Author Archives: dafnal

So So Spicy Schug… hot sauce of the Yemenite variety.

 

Green Schug

with pita and hummus

 

I LOVE all things spicy. And schug is among my favorites of spicy condiments. Schug is a Yemenite hot sauce that can be used to add some heat and flavor to savory dishes, and is a true soul mate for a good hummus. We’ve always had a container of schug on hand in our fridge and it’s replacement waiting to be cracked open in the freezer. Seeing the deep glossy green chili peppers in the shuk this week provoked my Yemenite side and attempt to make my own version of schug.

You can make schug with either red or green peppers depending on your personal preference. So I went with green schug, and let me tell you… it was exceptionally spicy and very very delicious.  But the level of heat is completely up to you.  It’s simple enough to make, just throw all the ingredients into a food processor and voila! you’ve made a perfect spicy sauce to match your palate. The product is a beautiful bright green chili paste with a great texture. I left the seeds in the chilies because that’s where all the heat comes from, but if you’re more sensitive and don’t like things too spicy and want more of the hot sauce flavor remove the seeds. Add more coriander (cilantro to Americans) to cool the peppers.  If you want more of what I call the “kick” of a hot sauce and less of the spicy add more garlic.

Here’s what I did….

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Filed under Bread, Israeli, Other Stuff, Sephardic

Onion and Cheese Pashtida

3 onion 3 cheese pashtida

Pashtida…. the Israeli Frittata. As I recently learned, pashtida is a very simple traditional Jewish dish that’s been used since the Middle Ages.  Pashtida, similar to a quiche or frittata, is a baked dish composed of eggs, cheese, veggies, or meat, or any combination of therein you think would be tasty.  You can choose to make it without the crust if you want to keep it easy and simple, or add a crust for a little something extra.  Cheese-based pashtidas like this one are a staple in most Israeli homes.

I, like Marc, usually don’t mess around with dairy too much but I know for most people it’s a tummy pleaser.  As this is so commonly found in Israel I almost felt obliged to come up with a recipe that felt traditional but with a fresh flip to it as I find them typically to be extremely heavy.  Not eating dairy somewhat of a trick in this dairy and egg based recipe, but thankfully my parents both cheese lovers were much willing recipe testers. This recipe has three types of cheeses, goat cheese, cottage cheese (to keep it creamer but on the lighter side), and “bulgarit” cheese, which is a hard salty cheese similar to feta but melts really well… I’m not sure what the American equivalent would be.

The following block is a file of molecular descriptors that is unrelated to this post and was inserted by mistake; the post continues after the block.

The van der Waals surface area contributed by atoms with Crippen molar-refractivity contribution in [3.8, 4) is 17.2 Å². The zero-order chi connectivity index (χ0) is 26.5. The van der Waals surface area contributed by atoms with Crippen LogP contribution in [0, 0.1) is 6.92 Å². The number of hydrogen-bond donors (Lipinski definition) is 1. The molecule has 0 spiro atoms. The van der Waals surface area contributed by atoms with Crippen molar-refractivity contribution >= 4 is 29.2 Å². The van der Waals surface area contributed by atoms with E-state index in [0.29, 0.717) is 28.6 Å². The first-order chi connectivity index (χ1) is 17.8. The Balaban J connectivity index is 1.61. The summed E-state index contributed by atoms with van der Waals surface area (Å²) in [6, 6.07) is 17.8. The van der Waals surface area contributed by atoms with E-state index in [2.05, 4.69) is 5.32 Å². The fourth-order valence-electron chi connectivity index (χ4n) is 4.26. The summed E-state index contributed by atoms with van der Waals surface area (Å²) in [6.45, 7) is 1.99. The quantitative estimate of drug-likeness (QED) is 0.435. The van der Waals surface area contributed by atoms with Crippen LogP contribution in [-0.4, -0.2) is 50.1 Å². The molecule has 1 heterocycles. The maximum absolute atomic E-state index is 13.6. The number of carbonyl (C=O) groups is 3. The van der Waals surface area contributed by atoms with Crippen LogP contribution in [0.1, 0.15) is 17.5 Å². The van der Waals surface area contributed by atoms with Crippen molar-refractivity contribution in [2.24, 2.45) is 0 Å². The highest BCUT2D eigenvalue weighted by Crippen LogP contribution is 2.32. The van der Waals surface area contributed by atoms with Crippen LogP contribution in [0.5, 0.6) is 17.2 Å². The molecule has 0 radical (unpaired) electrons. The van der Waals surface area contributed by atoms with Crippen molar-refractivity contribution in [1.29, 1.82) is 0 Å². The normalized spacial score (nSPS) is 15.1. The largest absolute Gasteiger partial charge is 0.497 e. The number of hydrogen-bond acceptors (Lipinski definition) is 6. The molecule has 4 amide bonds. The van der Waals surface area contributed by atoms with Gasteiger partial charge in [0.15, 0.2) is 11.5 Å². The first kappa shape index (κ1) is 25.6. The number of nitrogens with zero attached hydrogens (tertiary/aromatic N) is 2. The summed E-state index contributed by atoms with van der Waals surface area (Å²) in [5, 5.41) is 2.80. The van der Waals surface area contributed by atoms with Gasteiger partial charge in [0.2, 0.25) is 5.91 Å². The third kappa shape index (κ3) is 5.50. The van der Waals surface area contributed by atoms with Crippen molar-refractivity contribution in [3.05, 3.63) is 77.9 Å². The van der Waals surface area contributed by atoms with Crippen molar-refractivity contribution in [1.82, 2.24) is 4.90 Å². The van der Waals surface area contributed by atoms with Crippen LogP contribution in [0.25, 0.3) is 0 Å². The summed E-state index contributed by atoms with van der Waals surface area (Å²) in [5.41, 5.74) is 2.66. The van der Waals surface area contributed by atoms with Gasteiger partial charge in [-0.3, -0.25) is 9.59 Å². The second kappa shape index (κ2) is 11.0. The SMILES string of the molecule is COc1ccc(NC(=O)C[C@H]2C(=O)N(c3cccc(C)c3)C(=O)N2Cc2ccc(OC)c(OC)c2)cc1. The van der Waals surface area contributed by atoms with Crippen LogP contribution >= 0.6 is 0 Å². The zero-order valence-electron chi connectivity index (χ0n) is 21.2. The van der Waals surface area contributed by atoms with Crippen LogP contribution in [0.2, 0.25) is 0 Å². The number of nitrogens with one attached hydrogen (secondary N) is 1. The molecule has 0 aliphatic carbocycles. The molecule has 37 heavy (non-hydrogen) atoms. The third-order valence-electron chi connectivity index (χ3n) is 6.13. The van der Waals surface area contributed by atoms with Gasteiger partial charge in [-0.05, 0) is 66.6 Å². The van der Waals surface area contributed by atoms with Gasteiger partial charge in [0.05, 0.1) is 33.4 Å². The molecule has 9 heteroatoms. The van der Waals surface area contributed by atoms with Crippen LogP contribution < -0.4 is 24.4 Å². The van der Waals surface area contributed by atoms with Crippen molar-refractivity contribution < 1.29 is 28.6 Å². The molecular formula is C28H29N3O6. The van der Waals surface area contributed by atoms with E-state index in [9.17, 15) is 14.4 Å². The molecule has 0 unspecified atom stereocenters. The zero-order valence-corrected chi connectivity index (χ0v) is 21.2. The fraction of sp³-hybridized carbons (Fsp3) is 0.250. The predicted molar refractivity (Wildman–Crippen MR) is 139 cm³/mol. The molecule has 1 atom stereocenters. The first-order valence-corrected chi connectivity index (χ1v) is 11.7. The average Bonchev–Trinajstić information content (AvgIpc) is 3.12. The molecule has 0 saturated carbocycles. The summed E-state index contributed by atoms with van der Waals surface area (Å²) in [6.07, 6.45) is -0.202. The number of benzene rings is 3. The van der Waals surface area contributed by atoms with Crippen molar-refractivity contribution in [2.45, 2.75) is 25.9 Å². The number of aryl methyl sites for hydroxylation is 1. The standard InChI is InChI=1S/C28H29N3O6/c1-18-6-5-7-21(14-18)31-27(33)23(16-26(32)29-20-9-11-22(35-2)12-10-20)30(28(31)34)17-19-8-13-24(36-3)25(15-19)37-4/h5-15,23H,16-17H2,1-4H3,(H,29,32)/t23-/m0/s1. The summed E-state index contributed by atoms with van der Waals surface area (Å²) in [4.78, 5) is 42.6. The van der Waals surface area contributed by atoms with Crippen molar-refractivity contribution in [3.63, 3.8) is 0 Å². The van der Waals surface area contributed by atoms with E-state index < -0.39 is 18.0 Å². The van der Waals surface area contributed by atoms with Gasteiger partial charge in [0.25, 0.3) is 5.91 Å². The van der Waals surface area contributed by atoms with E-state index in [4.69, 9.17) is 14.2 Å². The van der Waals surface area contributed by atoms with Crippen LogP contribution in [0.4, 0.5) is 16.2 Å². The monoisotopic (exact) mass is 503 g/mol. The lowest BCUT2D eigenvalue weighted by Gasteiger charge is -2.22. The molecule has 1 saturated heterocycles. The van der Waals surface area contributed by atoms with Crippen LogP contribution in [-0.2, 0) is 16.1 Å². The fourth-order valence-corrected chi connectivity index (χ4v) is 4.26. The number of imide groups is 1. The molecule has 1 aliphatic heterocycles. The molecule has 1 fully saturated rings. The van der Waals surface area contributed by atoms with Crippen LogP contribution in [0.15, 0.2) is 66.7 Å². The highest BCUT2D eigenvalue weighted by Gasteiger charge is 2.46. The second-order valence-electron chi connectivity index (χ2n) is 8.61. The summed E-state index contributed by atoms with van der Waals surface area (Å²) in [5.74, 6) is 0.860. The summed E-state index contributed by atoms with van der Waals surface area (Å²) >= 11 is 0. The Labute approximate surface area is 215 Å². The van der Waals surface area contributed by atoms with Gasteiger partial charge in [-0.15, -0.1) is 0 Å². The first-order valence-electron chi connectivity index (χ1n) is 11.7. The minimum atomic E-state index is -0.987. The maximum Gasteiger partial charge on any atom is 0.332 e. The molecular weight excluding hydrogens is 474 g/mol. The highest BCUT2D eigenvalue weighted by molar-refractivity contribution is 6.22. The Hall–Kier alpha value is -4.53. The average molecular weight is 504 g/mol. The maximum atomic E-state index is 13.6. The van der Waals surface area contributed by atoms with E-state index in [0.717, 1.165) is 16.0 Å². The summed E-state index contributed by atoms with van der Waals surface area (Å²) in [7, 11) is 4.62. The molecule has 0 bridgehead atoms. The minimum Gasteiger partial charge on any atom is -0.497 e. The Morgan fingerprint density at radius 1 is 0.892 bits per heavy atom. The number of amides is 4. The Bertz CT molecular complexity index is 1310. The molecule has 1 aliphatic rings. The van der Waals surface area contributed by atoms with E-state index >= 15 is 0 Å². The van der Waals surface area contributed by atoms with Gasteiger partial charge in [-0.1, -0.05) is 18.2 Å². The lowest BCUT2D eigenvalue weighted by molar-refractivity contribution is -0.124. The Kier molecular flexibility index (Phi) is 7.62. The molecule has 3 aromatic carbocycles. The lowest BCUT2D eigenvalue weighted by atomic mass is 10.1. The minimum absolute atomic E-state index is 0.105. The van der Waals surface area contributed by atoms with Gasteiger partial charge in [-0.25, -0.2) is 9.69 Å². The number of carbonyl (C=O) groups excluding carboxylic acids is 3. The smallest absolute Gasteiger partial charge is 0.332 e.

What  I love about the pashtida is that you can really stick anything you want in there, get creative with your veggies, cheeses, and spices. Throw in whatever you think will taste good together. This recipe is a good simple base, very delicious, comforting and familiar flavors, but nothing out of the ordinary.

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Filed under Fruit and Vegtables, Israeli, Jewish, Shavuot

Produce Heaven

Israeli Salad

I’d first like to thank Amiee and Gordon for inviting me to contribute to their food blog! I’m so happy to try to add to Gordon and Amiee’s almost sick amount of food knowledge. As previously mentioned in Amiee’s post below, I’ll be conducting most of my foodie-blogging where I currently live in Tel Aviv, sharing some Israeli delicacies.

I’ll start by recounting my most recent journey to the open air market of Tel Aviv. Oh sweet shuk hacarmel… it seems like every week I have a new reason to fall in love with this produce heaven. Beckoning shoppers with it’s soundtrack of stall workers yells, smells of freshly bundled herbs, and the overwhelming sight of mass quantities of produce, the shuk has something for everyone. With a wide array of goods, the shuk is the place to find bargain kitchen supplies, fish, cheeses, knock off clothing, cosmetics, bulk candy, freshly baked breads, spices, toys, or even electronics.

I go to the shuk primarily for the superabundance of fresh fruit and veggies at low prices. Admittedly I am somewhat of a produce snob. The shuk offers choices in produce, which is a nice break from the almost anemic selection to be found at most supermarkets. Going from basta to basta (stall) it is apparent what is in season by the almost overflowing pomegranates and piles of dates. To me, this is the mecca for produce and the epitome of freshness. To me it is the fresh and preservative-free products, which abound here, that make the food in Israel exceptionally excellent.

To me, the best Israeli food is simple with few components, no need to over-salt or over-pepper, just a bit of seasoning to highlight the already flavorful ingredients. That’s why for my initial post to this glorious new blog I am going to put up a simple but staple Israeli food, the chopped salad.

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Filed under Fruit and Vegtables, Israeli